Carrying straight on from my last post, this is the second part of my look at Surveillance Station on a Synology NAS.
I’ll start off with motion detection. As I explained in the first part, I’m recording continuously but I still want motion events to be flagged in the timeline. Surveillance Station has two options for the source of motion detection – either via the camera, if your camera can do motion detection, or in the Surveillance Station software itself.
There are advantages to doing the motion detection on camera. Firstly it spreads the load, especially if you have several cameras. If each camera is doing the motion detection processing you’re making better use of the resources and taking load off of the NAS.
Secondly, if your camera has passive infrared (PIR) motion detection you may get more reliable results than you would by processing the image.
That said, I’m using Surveillance Station to handle motion detection. My camera can do it, but setting it up requires browser plugins that aren’t now widely supported. Since I only have one camera at the moment the load isn’t too great and it keeps all of the configuration in one place. I’m just using the camera as a raw feed.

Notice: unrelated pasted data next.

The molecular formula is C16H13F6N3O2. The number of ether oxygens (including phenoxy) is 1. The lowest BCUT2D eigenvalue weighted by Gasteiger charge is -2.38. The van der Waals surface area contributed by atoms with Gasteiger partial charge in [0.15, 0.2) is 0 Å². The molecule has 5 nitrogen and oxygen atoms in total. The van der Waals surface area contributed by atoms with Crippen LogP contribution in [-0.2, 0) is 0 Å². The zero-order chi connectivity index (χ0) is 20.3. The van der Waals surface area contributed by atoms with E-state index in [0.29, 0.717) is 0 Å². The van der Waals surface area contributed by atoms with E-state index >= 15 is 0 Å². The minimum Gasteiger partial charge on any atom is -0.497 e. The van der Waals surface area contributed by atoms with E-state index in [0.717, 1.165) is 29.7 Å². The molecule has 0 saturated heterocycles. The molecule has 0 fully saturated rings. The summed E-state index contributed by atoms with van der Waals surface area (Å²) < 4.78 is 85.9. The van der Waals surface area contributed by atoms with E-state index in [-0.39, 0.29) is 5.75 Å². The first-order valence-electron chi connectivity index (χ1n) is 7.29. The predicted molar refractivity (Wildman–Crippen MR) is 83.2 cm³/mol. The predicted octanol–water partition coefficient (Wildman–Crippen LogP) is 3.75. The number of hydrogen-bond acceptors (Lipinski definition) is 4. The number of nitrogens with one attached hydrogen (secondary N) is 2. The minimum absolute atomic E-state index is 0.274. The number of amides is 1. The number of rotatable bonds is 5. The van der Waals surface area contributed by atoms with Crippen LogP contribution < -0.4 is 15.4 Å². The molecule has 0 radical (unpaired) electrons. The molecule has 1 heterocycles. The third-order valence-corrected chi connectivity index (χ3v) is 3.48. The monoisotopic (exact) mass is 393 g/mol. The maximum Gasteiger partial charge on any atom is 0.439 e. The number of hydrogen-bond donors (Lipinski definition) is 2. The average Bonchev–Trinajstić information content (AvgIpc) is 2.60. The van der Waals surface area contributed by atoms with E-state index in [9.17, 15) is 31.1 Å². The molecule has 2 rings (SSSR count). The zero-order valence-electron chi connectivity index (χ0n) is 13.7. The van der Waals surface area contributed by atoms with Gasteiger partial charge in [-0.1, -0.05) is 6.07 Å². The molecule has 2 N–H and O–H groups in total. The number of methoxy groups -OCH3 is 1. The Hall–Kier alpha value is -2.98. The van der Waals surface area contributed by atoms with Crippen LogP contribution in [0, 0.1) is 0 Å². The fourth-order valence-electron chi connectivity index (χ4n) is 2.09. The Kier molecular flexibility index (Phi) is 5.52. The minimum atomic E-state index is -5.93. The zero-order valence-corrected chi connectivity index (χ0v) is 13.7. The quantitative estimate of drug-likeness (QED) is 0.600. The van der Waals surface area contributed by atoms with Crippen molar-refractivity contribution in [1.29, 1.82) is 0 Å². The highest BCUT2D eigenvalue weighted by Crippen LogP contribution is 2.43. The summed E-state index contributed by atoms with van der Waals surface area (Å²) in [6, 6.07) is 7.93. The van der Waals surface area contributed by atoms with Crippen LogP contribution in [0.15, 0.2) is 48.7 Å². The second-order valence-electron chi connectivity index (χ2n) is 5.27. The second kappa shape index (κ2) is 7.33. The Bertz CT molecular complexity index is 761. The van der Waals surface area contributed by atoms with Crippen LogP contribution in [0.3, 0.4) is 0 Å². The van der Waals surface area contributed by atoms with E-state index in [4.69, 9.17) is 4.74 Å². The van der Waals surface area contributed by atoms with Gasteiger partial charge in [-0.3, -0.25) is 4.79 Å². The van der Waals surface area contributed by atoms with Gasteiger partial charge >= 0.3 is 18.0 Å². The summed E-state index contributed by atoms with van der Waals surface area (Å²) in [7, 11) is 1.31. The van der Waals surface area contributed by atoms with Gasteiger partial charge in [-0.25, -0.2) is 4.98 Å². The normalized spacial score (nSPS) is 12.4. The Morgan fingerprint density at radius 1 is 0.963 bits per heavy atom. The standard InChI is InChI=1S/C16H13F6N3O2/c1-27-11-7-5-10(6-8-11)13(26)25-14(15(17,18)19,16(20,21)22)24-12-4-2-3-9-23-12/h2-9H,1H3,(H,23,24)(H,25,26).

The motion options when using Surveillance Station are quite basic, especially compared with Zoneminder. You can select the detection area and set values for sensitivity and threshold. The documentation doesn’t make the difference between sensitivity and threshold particularly clear:
So sensitivity triggers more easily on high values and threshold on lower values, but it’s still not clear how a “difference between a series of frames” differs from “larger movements”. Presumably larger movements will always lead to a larger difference between frames?